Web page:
From LMP to Harvard: Q&A with LMP alumnus Stephen Rubino
In 2013, LMP alumnus Stephen Rubino (PhD) completed his highly successful PhD with Professor Stephen Girardin (PhD). During his degree, he published in several high-ranking journals including Nature Medicine in 2011. He was recently awarded a prestigious Human Frontier Science Program postdoctoral fellowship, and will be studying the role of innate immunity in central nervous system homeostasis and neurodegeneration with Dr. Howard Weiner at the Brigham and Women's Hospital and Harvard Medical School. Rubino discusses his experience at LMP, what life is like as a postdoctoral fellow and what he plans to do in the future.
What were you researching with LMP? During my PhD, I investigated how a family of receptors that can initiate innate immune responses to bacterial products, called Nod-Like Receptors (NLRs), regulates protective immunity in the intestinal mucosa. We found that two such NLRs, Nod1 and Nod2, regulate a very rapid (within hours) T cell response during infection with enteric pathogens that precedes the normal kinetics that one would normally observe for T cell activation. Interestingly, this response was critically dependent on the normal enteric microbiota, further suggesting that NLRs are important mediators of microbial/host crosstalk in the intestine.
Why did you choose to work with Professor Stephen Girardin? During my undergraduate degree, I realized that inflammation and inflammatory signaling pathways are very important modifiers of many diseases, including infections, chronic diseases (such as atherosclerosis), cancer etc. Therefore, for my graduate program, I was interested in further exploring the cellular and molecular processes that govern the initiation and regulation of inflammation. Luckily, Stephen had just started his lab at LMP investigating the biology of NLRs, which at the time were still a very new family of innate immune receptors and had not been thoroughly investigated in disease models. Needless to say, I was very interested and applied to the program and the rest is history.
What were some of the highlights of your PhD? I was very fortunate to work with excellent colleagues during my time in the lab. In collaboration with Kaoru Geddes, a postdoc in the Philpott lab, we published the bulk of our work on Nod1 and Nod2 signaling in the mucosa in the July 2011 issue of Nature Medicine. I also had the opportunity to publish several other manuscripts and reviews, and to collaborate with other labs on projects investigating various aspects of intestinal immunity.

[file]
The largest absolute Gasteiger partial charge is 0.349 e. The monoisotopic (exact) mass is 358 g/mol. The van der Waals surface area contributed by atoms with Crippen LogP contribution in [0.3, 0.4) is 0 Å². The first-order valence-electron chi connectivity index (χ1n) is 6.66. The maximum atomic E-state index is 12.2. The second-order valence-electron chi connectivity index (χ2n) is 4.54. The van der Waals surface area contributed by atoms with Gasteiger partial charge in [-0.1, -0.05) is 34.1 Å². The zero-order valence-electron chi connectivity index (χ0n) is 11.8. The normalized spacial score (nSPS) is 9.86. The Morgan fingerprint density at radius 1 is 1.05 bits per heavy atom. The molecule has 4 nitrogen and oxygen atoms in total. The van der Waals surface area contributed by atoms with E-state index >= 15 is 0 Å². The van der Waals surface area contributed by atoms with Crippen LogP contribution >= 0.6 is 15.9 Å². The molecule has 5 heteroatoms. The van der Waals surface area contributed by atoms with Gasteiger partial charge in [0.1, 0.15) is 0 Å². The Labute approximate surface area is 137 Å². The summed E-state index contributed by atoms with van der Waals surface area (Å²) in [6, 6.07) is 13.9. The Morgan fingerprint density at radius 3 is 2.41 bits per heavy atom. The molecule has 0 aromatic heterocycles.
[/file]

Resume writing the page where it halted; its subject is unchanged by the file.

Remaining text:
What are you currently doing at Harvard? I’m currently investigating the role of the innate immune system regulating neuro-inflammation and neurodegenerative diseases in the lab of Dr. Howard Weiner. I’ve essentially swapped one complex system (the gastrointestinal tract) for an even more complicated one (the central nervous system)!
What are you most excited about with your new position? I’m absorbing a whole new field of research (neuroscience/neurology), and learning how to study animal models of multiple sclerosis, Alzheimer’s disease and Amyotrophic Lateral Sclerosis. It’s exciting to start new projects and see what takes off!
How do you balance your work and life? What is this “life” you speak of? All kidding aside, I try to keep as active as possible. Right now, I play softball, bike and practice Judo. I also try to do some volunteering a couple of times a year, although I am still looking into organizations in Boston.
What do you hope to do in the future? I really enjoy academia and, like many young scientists, would like to one day start my own research program. Having said that, who knows what the future holds!
What advice do you have for students who are thinking about doing a postdoctoral fellowship? Plan ahead. Start looking at potential research areas and labs a year before graduating to give yourself ample time to find the right fit, and apply for as many fellowships as possible. It is always beneficial to bring your own money to a new lab – that makes you an attractive candidate. I would also say make sure you are still having fun doing research because the reality is that, as a postdoc, you will be underpaid and overworked, so you better enjoy what you’re doing!